GEOFF and Sue Magee double over, laughing at the memory. Thirty years ago, the husband and wife transported a pair of caravans to Carrigaholt from Cork. They lived in them in nearby Kilcredaun before buying and refurbishing the late Delia Carroll’s house in the same townland.
“We arrived in two barrel-topped wagons. We caused a stir alright,” Sue recalled in the office of the couple’s Dolphin Watch and Nature Boat Trip company in Carrigaholt.
Originally from New York, Sue moved to Ireland in the late 1970s. She met Geoff, then a fisherman, in Dingle. He’s from Lancashire in England, although his parents are from Cavan and Leitrim, where he spent his childhood summers.
After marrying, they moved to the US for a couple of years. Geoff fished in Alaska but they wanted to settle permanently and Carrigaholt beckoned. Geoff had already visited, moving a boat with John Mellet and the picturesque fishing village had left an immovable impression.
“We came and visited John [Mellet]. We went into Jim Fennell’s pub. Jim was the estate agent,” Geoff recounted. Jim was clearly an able estate agent because he sold a plot of land in Kilcredaun to Geoff and Sue.
“We liked it because it was off the beaten track. Dingle in 1982 seemed very busy to us,” Geoff said.
Although the Magees had land, which had a ruin on it, they couldn’t live in the ruins. So they lived in the caravan, which similar to their neighbours’ houses, didn’t have running water or electricity.
Life has changed considerably for Geoff and Sue in the intervening 30 years. One of their children, Daithí, got married last Sunday, while their company, Dolphinwatch Carrigaholt is now 20 years in existence. For most of their first decade in the village, the Magees made their living from fishing until they hit upon what has proven an inspired plan.
“We started to see that fishing was becoming, even at that stage, less sustainable. We weren’t getting any younger so we decided we would look for another source of income. What we were seeing every day out there was the resident group of bottlenosed dolphins. We didn’t know that they were resident at that stage. It wasn’t until 1993 when UCC did a study and came to the conclusion that yes, they were,” Sue explained.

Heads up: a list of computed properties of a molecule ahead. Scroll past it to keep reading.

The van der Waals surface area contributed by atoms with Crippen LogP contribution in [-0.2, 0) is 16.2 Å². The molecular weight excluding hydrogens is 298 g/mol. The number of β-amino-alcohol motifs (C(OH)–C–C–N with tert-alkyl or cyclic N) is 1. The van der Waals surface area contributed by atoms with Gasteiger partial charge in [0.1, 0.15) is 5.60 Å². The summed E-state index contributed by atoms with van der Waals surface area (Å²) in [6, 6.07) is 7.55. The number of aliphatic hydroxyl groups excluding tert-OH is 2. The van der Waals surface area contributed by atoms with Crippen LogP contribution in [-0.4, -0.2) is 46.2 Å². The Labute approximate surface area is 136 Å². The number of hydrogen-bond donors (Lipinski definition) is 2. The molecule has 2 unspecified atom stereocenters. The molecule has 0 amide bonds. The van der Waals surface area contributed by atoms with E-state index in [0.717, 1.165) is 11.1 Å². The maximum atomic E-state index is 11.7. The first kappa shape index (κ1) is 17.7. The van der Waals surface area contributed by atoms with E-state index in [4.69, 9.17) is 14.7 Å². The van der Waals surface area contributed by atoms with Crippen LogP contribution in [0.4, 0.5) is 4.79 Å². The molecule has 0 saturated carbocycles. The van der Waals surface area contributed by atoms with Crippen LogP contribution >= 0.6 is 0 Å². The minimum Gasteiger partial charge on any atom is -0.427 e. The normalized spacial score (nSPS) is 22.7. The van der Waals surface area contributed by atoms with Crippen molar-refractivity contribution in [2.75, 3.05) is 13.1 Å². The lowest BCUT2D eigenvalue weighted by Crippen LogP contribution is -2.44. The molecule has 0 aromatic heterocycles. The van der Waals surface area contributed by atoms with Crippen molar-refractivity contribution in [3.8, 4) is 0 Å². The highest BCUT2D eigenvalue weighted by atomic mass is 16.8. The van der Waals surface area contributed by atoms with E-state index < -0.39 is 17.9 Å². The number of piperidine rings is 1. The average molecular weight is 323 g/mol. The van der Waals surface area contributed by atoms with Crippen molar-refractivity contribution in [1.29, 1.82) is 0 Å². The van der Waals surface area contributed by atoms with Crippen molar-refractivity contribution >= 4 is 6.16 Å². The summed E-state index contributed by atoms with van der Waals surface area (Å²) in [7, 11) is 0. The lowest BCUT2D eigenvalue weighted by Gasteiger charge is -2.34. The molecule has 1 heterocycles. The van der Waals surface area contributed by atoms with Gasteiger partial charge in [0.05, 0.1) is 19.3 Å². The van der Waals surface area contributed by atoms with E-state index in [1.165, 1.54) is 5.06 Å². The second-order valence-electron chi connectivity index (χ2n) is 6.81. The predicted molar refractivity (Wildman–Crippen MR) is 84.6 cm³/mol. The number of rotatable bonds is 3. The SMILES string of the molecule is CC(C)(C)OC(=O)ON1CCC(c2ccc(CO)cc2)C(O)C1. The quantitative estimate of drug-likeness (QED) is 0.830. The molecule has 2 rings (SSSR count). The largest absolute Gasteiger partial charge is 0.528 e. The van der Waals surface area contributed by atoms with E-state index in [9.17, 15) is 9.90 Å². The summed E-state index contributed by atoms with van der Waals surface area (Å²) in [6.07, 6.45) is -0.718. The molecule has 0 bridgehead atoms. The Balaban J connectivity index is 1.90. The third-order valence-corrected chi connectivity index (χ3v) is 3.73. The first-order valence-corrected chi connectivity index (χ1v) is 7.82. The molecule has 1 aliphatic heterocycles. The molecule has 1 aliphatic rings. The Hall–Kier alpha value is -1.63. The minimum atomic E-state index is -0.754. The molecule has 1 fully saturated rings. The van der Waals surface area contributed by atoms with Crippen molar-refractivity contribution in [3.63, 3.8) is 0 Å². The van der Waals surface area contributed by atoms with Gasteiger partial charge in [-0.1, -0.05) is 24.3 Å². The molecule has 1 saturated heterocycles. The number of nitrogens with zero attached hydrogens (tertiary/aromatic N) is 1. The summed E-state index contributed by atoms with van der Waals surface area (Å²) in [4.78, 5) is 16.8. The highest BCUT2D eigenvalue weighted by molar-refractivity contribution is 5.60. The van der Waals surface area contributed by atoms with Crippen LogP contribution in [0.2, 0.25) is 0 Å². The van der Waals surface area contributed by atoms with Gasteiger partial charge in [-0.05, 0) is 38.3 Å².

“There’s about 140 of them in the mouth of the Shannon and they know that because each fin on an adult dolphin has markings, scrapes, dents and nicks from life in the water,” she added.
Incredibly, the current pod of bottlenose dolphins off Carrigaholt are descendants of dolphins, which have swam the same waters since the last Ice Age.
“Scientists think they might have been here since the last Ice Age,” Sue confirmed. “It’s a good location for them. In local history and living history memory, people would have known about these dolphins being here, although they might not have always called them by the right name. Some people thought that they were porpoises. The local name was sea pigs. They were taken for granted a bit. I even heard it said that they were a sign of bad weather,” she revealed.
Therefore, when the couple established Dolphinwatch Carrigaholt in 1992, the local reaction was somewhat muted.
“There wasn’t a lot of faith in it. People were wondering ‘who would want to go out and see those old sea pigs anyway?!’ But now they can see that we bring in visitors from all over the world to go out on one of our trips. Our initial market was a few curious Irish but mainly German and English visitors who had heard about it,” Sue remembers.
The pod of dolphins have been individually identified.
“They are identified through the marks on the dorsal fins. Some of them have very distinctive marks but other marks are more superficial. They might only last six months or so. The Shannon Dolphin and Wildlife Foundation (SDWF) out of Kilrush have been carrying out studies for a few years now,” Geoff Magee noted adding that Simon Ingram, a UCC PHD student in 1997 identified 120 dolphins as part of his studies, while SDWF carry out regular research work.
“We see new calves every year and that’s a great sign of a healthy population. I think we’ve seen more new calves this year than any year,” Sue added.
The average lifespan of a dolphin is between 50 to 60 years, while the size of the dolphins off Carrigaholt are huge by international standards.